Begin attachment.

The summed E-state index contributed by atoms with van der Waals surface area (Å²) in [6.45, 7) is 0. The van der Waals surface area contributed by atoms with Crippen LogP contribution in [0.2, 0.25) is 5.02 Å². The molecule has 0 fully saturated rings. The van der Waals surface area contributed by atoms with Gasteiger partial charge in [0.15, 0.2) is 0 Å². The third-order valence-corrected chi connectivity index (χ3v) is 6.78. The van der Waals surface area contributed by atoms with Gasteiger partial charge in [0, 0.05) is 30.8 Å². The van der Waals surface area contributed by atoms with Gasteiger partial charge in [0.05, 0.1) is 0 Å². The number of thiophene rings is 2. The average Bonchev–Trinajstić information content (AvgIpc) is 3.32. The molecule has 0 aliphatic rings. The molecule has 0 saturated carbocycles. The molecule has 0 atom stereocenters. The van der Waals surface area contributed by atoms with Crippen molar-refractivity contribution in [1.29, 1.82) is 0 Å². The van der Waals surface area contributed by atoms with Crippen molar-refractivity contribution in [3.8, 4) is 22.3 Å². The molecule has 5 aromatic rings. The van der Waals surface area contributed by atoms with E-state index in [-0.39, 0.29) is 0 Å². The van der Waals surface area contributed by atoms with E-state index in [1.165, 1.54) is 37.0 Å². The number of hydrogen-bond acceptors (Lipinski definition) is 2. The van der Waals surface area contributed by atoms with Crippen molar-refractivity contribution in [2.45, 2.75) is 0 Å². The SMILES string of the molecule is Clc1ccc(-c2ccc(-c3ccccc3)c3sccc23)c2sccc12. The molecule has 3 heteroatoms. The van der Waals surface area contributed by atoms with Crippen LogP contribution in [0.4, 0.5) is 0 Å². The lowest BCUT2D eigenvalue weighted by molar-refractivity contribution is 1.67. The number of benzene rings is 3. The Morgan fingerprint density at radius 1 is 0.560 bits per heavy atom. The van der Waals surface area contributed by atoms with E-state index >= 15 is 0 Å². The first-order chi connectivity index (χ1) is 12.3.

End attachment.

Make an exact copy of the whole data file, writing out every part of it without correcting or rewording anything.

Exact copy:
The summed E-state index contributed by atoms with van der Waals surface area (Å²) in [6.45, 7) is 0. The van der Waals surface area contributed by atoms with Crippen LogP contribution in [0.2, 0.25) is 5.02 Å². The molecule has 0 fully saturated rings. The van der Waals surface area contributed by atoms with Gasteiger partial charge in [0.15, 0.2) is 0 Å². The third-order valence-corrected chi connectivity index (χ3v) is 6.78. The van der Waals surface area contributed by atoms with Gasteiger partial charge in [0, 0.05) is 30.8 Å². The van der Waals surface area contributed by atoms with Gasteiger partial charge in [0.05, 0.1) is 0 Å². The number of thiophene rings is 2. The average Bonchev–Trinajstić information content (AvgIpc) is 3.32. The molecule has 0 aliphatic rings. The molecule has 0 saturated carbocycles. The molecule has 0 atom stereocenters. The van der Waals surface area contributed by atoms with Crippen molar-refractivity contribution in [1.29, 1.82) is 0 Å². The van der Waals surface area contributed by atoms with Crippen molar-refractivity contribution in [3.8, 4) is 22.3 Å². The molecule has 5 aromatic rings. The van der Waals surface area contributed by atoms with E-state index in [-0.39, 0.29) is 0 Å². The van der Waals surface area contributed by atoms with E-state index in [1.165, 1.54) is 37.0 Å². The number of hydrogen-bond acceptors (Lipinski definition) is 2. The van der Waals surface area contributed by atoms with Crippen molar-refractivity contribution in [2.45, 2.75) is 0 Å². The SMILES string of the molecule is Clc1ccc(-c2ccc(-c3ccccc3)c3sccc23)c2sccc12. The molecule has 3 heteroatoms. The van der Waals surface area contributed by atoms with Crippen LogP contribution in [0.4, 0.5) is 0 Å². The lowest BCUT2D eigenvalue weighted by molar-refractivity contribution is 1.67. The number of benzene rings is 3. The Morgan fingerprint density at radius 1 is 0.560 bits per heavy atom. The van der Waals surface area contributed by atoms with E-state index >= 15 is 0 Å². The first-order chi connectivity index (χ1) is 12.3.